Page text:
Is my vehicle exempt from ULEZ?

Is your car exempt from London’s Ultra-Low Emissions Zone charges?


Some 60,000 vehicles per day face the charge — is your’s one of them?

IN 2019, London became the first city in the world to establish a dedicated ULEZ for vehicles.

What is a ULEZ?

A ULEZ is an “ultra-low emission zone”. Drivers entering a central area in the capital are charged for doing so if their vehicle does not meet certain emissions standards.

How much is the London ULEZ charge?

Drivers pay a £12.50 charge (or £100 for lorries, buses and coaches) per day for entering the ULEZ if their vehicle doesn’t meet the emissions standards. That’s on top of the £15.00 London Congestion Charge, which currently applies to most cars, so many motorists could have to pay £27.50 per day.

When the ULEZ came into force on April 8, 2019, it was estimated by the London Assembly that up to 60,000 vehicles per day would face the charge.

Why was the ULEZ introduced?

The ULEZ is designed to encourage people to drive less polluting cars or use other methods of transport, such as walking, cycling or public transport. This was expected to substantially improve the air quality in the area.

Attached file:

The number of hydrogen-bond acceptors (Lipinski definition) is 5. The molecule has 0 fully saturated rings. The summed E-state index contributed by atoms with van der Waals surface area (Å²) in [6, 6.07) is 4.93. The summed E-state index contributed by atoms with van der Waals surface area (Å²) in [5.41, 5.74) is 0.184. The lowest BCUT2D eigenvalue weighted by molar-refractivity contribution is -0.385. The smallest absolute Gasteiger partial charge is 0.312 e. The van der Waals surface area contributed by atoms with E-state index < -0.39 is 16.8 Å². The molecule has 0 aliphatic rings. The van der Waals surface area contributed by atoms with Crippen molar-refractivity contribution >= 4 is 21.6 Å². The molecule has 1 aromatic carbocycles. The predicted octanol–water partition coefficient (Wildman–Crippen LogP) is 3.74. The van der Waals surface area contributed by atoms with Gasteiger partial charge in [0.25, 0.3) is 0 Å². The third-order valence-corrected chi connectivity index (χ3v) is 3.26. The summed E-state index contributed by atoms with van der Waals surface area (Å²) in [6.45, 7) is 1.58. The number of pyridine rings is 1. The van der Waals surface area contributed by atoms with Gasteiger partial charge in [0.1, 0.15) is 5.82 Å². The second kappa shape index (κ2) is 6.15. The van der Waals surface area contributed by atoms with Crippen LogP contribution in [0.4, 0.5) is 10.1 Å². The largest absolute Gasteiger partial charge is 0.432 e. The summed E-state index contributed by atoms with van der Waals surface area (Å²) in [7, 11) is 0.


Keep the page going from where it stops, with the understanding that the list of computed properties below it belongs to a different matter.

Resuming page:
A report four months after its introduction found that around 13,500 fewer polluting cars were being driven into central London every day, compared with six months earlier. This equated to a decrease of around 36% in levels of roadside nitrogen oxides, which are harmful to respiratory health.

Air pollution causes seven million deaths a year worldwide, according to the World Health Organisation (WHO), and the Royal College of Physicians concluded that traffic fumes are contributing to the early deaths of an estimated 40,000 people in the UK.

In December 2020, a coroner ruled that air pollution made a “material contribution” to the death of nine-year old Ella Kissi-Debrah — it was a landmark ruling that for the first time listed air pollution as a cause of death.

Is my car exempt from ULEZ?

Drivers of older, more polluting petrol and diesel cars are affected.

Drivers of petrol cars with engines that are compliant with Euro 4 emissions regulations, which were introduced in 2006, will escape the ULEZ charge.

However, drivers of diesel-powered cars will only be exempt if the engine complies with the Euro 6 vehicle emission rules, which came into force in September 2015; if your diesel car is older than that, it’s possible it will be subject to the ULEZ charge.

However, some cars complied with these emissions standards prior to the rules being enforced, which means some older cars may still escape the charge.

What vehicles are ULEZ exempt?

Though Transport for London “would prefer you use a vehicle that meets the new emissions standards” as outlined above, some older, more polluting cars are also exempt from the ULEZ charges under very specific circumstances.

For example, the ULEZ charge doesn’t apply to any road vehicle that was registered before January 1, 1973. You can also apply for exemption from the ULEZ if your vehicle was built more than 40 years ago, although “commercial use” vehicles (such as street food vans) built between 1973 and 1980 still have to pay.

Exemptions are also made for types of vehicle used for specialist purposes such as agriculture or the military.